Stodgy. That's the first word that used to pop in my head when I envisioned European stocks. I thought of Europe's aging population, its constant labor issues, and its historically anemic GDP growth, and I opted to look at higher-growth regions like Asia and South America.

But I've changed my opinion on European stocks in recent years. You may want to take a second look, too.

A breath of fresh air
A lot has changed in Europe over the past five years. The euro currency hit the market in 2002, and it's currently at its highest level against the dollar and yen. Former Soviet-bloc countries like Lithuania, Estonia, and Latvia joined the European Union in 2004. And pro-market leaders have been elected in Germany and France.

The trends are so positive, in fact, that The Economist expects GDP growth in Europe to surpass that in both America and Japan in 2007.

That growth has been reflected in European stocks. The Vanguard European Stock Index (VEURX), for instance, with top holdings in GlaxoSmithKline (NYSE:GSK) and Vodafone (NYSE:VOD), is up 144% since July 2002 -- thoroughly outpacing the U.S.-based Vanguard 500 Index (VFINX), which has risen just 72%.

Investors participating in Motley Fool CAPS, the Fool's free investor-intelligence community, have also noted the promise of European markets. Here are this month's top European stocks, as rated by more than 60,000 CAPS participants:



CGG Veritas


Banco Santander Central Hispano


ICON plc


Luxottica Group




Syngenta AG  


BG Group

United Kingdom

Eni SpA


Fresenius Medical Care   (NYSE:FMS)




Source: Motley Fool CAPS.

Please bear in mind that these stocks are not formal recommendations, but are offered as jumping-off points for further research.

The Russian bear is growling
Russian mining and steel conglomerate Mechel enters this month's list in spite of a general sell-off in the Russian markets so far this year, with Russia's RTS index down 3.5% in dollar terms year to date. Mechel has largely bucked this trend, however, and is up 65% for the year while presently sitting 8% off its 52-week high.

Competitors such as Arcelor-Mittal (NYSE:MT) and Rio Tinto (NYSE:RTP) are also up for the year, but the growth story for Mechel centers on the company's grip on the Russian market for steel, iron, and coal. According to the company's website, Mechel "is the largest producer of specialty steels and alloys in Russia, producing 39% of total specialty steel output."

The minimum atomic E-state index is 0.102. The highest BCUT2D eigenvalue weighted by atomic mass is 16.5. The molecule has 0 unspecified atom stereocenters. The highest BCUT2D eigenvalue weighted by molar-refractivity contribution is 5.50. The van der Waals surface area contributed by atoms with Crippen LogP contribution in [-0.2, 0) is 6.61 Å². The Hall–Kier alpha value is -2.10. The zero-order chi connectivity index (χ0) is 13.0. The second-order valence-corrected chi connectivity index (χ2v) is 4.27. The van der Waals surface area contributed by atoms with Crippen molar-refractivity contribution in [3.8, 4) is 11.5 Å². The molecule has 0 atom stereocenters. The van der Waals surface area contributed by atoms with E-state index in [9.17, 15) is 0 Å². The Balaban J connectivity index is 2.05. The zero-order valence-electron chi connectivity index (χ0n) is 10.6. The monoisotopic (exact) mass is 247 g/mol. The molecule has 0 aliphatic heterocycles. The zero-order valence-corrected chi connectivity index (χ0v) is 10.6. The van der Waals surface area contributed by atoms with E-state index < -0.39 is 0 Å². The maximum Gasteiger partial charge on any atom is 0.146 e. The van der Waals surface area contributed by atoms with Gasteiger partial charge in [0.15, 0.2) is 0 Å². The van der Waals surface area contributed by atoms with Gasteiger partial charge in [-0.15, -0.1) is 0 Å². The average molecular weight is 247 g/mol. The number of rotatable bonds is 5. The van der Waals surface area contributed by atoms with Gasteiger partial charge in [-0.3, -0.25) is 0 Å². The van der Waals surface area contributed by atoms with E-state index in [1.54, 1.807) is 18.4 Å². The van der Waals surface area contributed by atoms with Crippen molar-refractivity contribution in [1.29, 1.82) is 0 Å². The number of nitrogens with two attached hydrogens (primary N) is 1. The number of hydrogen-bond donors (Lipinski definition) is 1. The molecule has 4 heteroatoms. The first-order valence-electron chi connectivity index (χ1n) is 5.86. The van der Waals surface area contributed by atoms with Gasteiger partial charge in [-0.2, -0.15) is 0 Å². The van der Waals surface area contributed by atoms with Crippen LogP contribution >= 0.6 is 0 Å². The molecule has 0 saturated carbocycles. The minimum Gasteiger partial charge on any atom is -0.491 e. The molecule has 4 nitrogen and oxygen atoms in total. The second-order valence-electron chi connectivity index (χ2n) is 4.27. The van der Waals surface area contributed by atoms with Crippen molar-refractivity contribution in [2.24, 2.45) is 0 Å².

And that's saying something in an emerging economy that grew its real GDP at an average of 6.4% per year from 2002-2006. Commodities like steel, iron, and coal will certainly be needed if the Russian economy is to continue its torrid pace.

Over on Motley Fool CAPS, 215 of the 216 investors who have rated Mechel think it will outperform the market going forward. The bullish arguments on CAPS are generally based on Mechel's valuation, market opportunity, and substantial annual dividend, which was recently increased to $2.27 per American depositary receipt (ADR) share.   

If you can handle the political risk in Russia, Mechel may merit additional research.

What do you think? Will Mechel continue to beat the market going forward, or will it be an especially cold winter for the Moscow-based company? Make your voice heard on Mechel -- or any stock for that matter -- on Motley Fool CAPS, where 60,000 investors are waiting to hear from you. To get started just click here.

Motley Fool Global Gains is here to help you navigate the complex international stock markets. A free 30-day trial to our international investing service is yours with just a few clicks.

Fool contributor Todd Wenning has long dreamed of playing lead guitar for Jesse & the Rippers. He owns shares of the Vanguard European Index ETF. GlaxoSmithKline is a Motley Fool Income Investor choice. Vodafone is an Inside Value pick. The Fool's disclosure policy backpacked across Europe after college and returned with its integrity intact.